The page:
In general, natural air cooling is sufficient for the rollers. In special cases, it may be advantageous to cool them additionally or to heat them. For such cases, the rollers should advantageously be heatable, ie. possess one of the conventional constructions for passing through a liquid cooling or heating medium.
If the extruder has more than one die, each die is of course associated with a number of shape-imparting depressions (5) which run around each roller circumference in a plane at right angles to the axis.
The novel method is the first continuous method for tableting pharmaceutical mixtures. It is not only simpler, more effective and hence more economical than the conventional preparation by means of the conventional tableting presses but also has other important advantages:
1. more latitude in designing the tablet shape (eg. spherical)
2. tacky and/or highly viscous material which can be processed on a conventional tableting press only with great difficulty, if at all, can be processed because the weight of the connected tablets is capable of overcoming the adhesive force between the tablet and the mold half.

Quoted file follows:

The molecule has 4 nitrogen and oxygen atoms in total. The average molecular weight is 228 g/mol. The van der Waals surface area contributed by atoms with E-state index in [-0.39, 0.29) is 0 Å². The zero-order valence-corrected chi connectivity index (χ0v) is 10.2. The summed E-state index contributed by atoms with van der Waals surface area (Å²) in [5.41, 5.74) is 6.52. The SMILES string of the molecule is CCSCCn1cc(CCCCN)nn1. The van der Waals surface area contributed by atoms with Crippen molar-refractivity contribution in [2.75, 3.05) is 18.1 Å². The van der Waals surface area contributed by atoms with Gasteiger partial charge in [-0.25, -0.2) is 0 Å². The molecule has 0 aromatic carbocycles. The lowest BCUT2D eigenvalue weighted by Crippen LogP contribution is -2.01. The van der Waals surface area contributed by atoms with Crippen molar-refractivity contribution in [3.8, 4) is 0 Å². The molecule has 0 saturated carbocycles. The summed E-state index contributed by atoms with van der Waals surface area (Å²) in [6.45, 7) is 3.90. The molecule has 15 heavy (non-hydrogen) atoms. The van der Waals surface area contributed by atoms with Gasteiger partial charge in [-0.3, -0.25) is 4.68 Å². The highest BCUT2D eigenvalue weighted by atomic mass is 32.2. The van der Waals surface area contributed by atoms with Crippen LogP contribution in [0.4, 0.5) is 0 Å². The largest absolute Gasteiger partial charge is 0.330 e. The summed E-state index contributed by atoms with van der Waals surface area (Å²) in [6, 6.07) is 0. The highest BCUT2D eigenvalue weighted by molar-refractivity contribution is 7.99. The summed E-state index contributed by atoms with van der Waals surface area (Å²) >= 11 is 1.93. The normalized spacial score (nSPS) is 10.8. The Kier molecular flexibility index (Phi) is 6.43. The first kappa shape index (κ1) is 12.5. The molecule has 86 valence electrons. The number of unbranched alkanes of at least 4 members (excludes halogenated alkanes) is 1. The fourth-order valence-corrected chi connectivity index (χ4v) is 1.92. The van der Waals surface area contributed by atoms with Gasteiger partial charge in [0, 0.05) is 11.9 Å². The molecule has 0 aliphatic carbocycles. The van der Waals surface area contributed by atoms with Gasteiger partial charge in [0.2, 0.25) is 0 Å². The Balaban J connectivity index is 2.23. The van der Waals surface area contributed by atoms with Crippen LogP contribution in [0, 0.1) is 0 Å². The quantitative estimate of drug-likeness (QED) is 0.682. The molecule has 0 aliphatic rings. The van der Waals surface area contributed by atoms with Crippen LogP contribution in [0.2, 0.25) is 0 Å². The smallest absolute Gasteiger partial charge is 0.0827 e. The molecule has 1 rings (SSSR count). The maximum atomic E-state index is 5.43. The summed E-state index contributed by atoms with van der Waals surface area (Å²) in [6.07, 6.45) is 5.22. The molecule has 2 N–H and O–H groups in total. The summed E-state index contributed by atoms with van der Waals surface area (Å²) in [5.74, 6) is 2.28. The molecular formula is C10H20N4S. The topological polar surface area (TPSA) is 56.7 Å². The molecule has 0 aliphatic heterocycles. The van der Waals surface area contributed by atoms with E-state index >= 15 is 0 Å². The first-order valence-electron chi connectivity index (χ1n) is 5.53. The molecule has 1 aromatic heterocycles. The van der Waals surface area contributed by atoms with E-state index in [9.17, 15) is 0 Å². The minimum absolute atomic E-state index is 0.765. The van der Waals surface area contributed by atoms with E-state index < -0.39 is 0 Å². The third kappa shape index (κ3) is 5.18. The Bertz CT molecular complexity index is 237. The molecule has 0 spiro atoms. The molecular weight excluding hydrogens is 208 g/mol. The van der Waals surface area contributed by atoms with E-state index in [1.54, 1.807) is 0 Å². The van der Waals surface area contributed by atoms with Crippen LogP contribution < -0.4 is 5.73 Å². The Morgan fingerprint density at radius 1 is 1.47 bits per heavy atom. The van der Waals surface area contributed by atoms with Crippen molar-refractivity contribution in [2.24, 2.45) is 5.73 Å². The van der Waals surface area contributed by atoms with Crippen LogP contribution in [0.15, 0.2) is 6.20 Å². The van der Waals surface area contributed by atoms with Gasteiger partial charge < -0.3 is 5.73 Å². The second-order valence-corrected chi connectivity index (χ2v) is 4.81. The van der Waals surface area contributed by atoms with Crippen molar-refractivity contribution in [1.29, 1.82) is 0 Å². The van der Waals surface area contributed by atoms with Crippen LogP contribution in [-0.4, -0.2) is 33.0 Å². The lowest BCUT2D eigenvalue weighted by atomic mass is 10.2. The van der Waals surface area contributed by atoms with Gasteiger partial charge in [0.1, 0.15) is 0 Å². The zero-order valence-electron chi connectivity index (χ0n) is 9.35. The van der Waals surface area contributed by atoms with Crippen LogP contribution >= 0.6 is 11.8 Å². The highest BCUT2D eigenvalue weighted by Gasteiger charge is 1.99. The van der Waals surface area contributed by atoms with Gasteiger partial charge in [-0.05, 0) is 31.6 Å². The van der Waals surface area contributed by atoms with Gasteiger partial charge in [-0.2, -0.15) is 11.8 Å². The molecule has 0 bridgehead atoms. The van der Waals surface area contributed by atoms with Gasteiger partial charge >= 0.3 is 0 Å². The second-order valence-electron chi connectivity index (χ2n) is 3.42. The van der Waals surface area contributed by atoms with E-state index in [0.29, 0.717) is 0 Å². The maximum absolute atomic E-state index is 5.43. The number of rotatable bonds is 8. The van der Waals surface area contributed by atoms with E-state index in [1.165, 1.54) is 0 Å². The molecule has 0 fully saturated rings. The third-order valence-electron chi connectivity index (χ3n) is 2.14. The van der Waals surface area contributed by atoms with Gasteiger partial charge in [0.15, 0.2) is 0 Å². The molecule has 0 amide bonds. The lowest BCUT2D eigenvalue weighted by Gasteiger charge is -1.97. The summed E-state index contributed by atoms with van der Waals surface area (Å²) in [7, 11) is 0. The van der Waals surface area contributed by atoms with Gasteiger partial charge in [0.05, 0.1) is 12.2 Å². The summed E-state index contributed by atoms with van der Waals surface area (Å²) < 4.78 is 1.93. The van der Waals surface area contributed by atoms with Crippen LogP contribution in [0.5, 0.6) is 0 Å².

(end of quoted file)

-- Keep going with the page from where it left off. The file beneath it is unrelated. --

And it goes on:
Extrudable pharmaceutical mixtures are mixtures of one or more pharmaceutical active compounds with one or more auxiliaries conventionally used for the preparation of pharmaceutical tablets; by conversion to a paste with, for example, water at elevated temperatures (not less than 70° C.) or by melting or softening of one or more components, the said mixtures become extrudable. The mixtures in question are, in particular, those which contain pharmacologically acceptable polymers (the glass transition temperature of the mixture being below the decomposition temperature of all components of the mixture), eg. polyvinylpyrrolidone (PVP), copolymers of N-vinylpyrrolid-2-one (NVP) and vinyl acetate, copolymers of vinyl acetate and crotonic acid, partially hydrolyzed polyvinyl acetate, polyvinyl alcohol, ethylene/vinyl acetate copolymers, polyhydroxyethyl methacrylate, copolymers of methyl methacrylate and acrylic acid, cellulose esters, cellulose ethers, polyethylene glycol or polyethylene. The K values (according to H. Fikentscher, Cellulose-Chemie 13 (1932), 58-64 and 71 and 74) of the polymers are from 10 to 100, preferably from 12 to 70, in particular from 12 to 35, and for PVP preferably from 12 to 35, in particular from 12 to 17.